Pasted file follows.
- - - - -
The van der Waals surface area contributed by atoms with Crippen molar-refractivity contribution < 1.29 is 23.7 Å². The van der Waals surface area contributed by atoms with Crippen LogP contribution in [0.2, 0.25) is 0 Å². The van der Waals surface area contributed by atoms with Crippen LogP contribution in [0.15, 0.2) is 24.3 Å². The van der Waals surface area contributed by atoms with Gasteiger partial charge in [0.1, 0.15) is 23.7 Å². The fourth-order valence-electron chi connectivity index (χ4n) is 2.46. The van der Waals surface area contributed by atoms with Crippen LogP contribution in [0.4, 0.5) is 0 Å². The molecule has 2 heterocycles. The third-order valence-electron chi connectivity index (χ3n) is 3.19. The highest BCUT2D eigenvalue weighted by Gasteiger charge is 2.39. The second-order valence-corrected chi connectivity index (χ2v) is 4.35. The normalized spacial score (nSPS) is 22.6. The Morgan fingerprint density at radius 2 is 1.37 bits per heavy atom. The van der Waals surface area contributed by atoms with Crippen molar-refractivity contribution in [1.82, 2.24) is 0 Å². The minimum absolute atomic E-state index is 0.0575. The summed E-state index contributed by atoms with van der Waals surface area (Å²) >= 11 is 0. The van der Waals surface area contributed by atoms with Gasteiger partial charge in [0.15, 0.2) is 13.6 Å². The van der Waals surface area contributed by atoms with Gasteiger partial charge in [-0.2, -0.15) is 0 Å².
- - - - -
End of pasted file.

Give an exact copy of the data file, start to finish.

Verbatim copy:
The van der Waals surface area contributed by atoms with Crippen molar-refractivity contribution < 1.29 is 23.7 Å². The van der Waals surface area contributed by atoms with Crippen LogP contribution in [0.2, 0.25) is 0 Å². The van der Waals surface area contributed by atoms with Crippen LogP contribution in [0.15, 0.2) is 24.3 Å². The van der Waals surface area contributed by atoms with Gasteiger partial charge in [0.1, 0.15) is 23.7 Å². The fourth-order valence-electron chi connectivity index (χ4n) is 2.46. The van der Waals surface area contributed by atoms with Crippen LogP contribution in [0.4, 0.5) is 0 Å². The molecule has 2 heterocycles. The third-order valence-electron chi connectivity index (χ3n) is 3.19. The highest BCUT2D eigenvalue weighted by Gasteiger charge is 2.39. The second-order valence-corrected chi connectivity index (χ2v) is 4.35. The normalized spacial score (nSPS) is 22.6. The Morgan fingerprint density at radius 2 is 1.37 bits per heavy atom. The van der Waals surface area contributed by atoms with Crippen molar-refractivity contribution in [1.82, 2.24) is 0 Å². The minimum absolute atomic E-state index is 0.0575. The summed E-state index contributed by atoms with van der Waals surface area (Å²) >= 11 is 0. The van der Waals surface area contributed by atoms with Gasteiger partial charge in [0.15, 0.2) is 13.6 Å². The van der Waals surface area contributed by atoms with Gasteiger partial charge in [-0.2, -0.15) is 0 Å².